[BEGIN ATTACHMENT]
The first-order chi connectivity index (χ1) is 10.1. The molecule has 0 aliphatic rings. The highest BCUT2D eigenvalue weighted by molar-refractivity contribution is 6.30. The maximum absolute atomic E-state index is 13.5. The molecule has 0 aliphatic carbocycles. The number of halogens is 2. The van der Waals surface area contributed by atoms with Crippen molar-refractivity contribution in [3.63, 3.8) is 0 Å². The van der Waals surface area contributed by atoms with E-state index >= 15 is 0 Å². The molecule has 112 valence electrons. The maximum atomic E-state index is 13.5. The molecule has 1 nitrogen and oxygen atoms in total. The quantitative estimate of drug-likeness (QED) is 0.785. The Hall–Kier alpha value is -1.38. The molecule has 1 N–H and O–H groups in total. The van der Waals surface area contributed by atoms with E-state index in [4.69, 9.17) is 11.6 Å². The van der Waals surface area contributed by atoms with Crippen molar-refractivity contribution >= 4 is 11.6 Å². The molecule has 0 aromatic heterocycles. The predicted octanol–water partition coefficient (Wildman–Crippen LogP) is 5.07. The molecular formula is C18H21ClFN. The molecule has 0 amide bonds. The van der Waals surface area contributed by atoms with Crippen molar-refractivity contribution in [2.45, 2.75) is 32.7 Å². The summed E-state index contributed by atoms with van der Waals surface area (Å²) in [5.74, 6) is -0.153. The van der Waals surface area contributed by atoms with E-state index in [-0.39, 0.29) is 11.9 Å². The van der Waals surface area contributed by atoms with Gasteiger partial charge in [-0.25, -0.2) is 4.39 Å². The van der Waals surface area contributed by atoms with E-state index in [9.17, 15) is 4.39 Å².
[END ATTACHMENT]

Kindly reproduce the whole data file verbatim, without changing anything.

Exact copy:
The first-order chi connectivity index (χ1) is 10.1. The molecule has 0 aliphatic rings. The highest BCUT2D eigenvalue weighted by molar-refractivity contribution is 6.30. The maximum absolute atomic E-state index is 13.5. The molecule has 0 aliphatic carbocycles. The number of halogens is 2. The van der Waals surface area contributed by atoms with Crippen molar-refractivity contribution in [3.63, 3.8) is 0 Å². The van der Waals surface area contributed by atoms with E-state index >= 15 is 0 Å². The molecule has 112 valence electrons. The maximum atomic E-state index is 13.5. The molecule has 1 nitrogen and oxygen atoms in total. The quantitative estimate of drug-likeness (QED) is 0.785. The Hall–Kier alpha value is -1.38. The molecule has 1 N–H and O–H groups in total. The van der Waals surface area contributed by atoms with E-state index in [4.69, 9.17) is 11.6 Å². The van der Waals surface area contributed by atoms with Crippen molar-refractivity contribution >= 4 is 11.6 Å². The molecule has 0 aromatic heterocycles. The predicted octanol–water partition coefficient (Wildman–Crippen LogP) is 5.07. The molecular formula is C18H21ClFN. The molecule has 0 amide bonds. The van der Waals surface area contributed by atoms with Crippen molar-refractivity contribution in [2.45, 2.75) is 32.7 Å². The summed E-state index contributed by atoms with van der Waals surface area (Å²) in [5.74, 6) is -0.153. The van der Waals surface area contributed by atoms with E-state index in [-0.39, 0.29) is 11.9 Å². The van der Waals surface area contributed by atoms with Gasteiger partial charge in [-0.25, -0.2) is 4.39 Å². The van der Waals surface area contributed by atoms with E-state index in [9.17, 15) is 4.39 Å².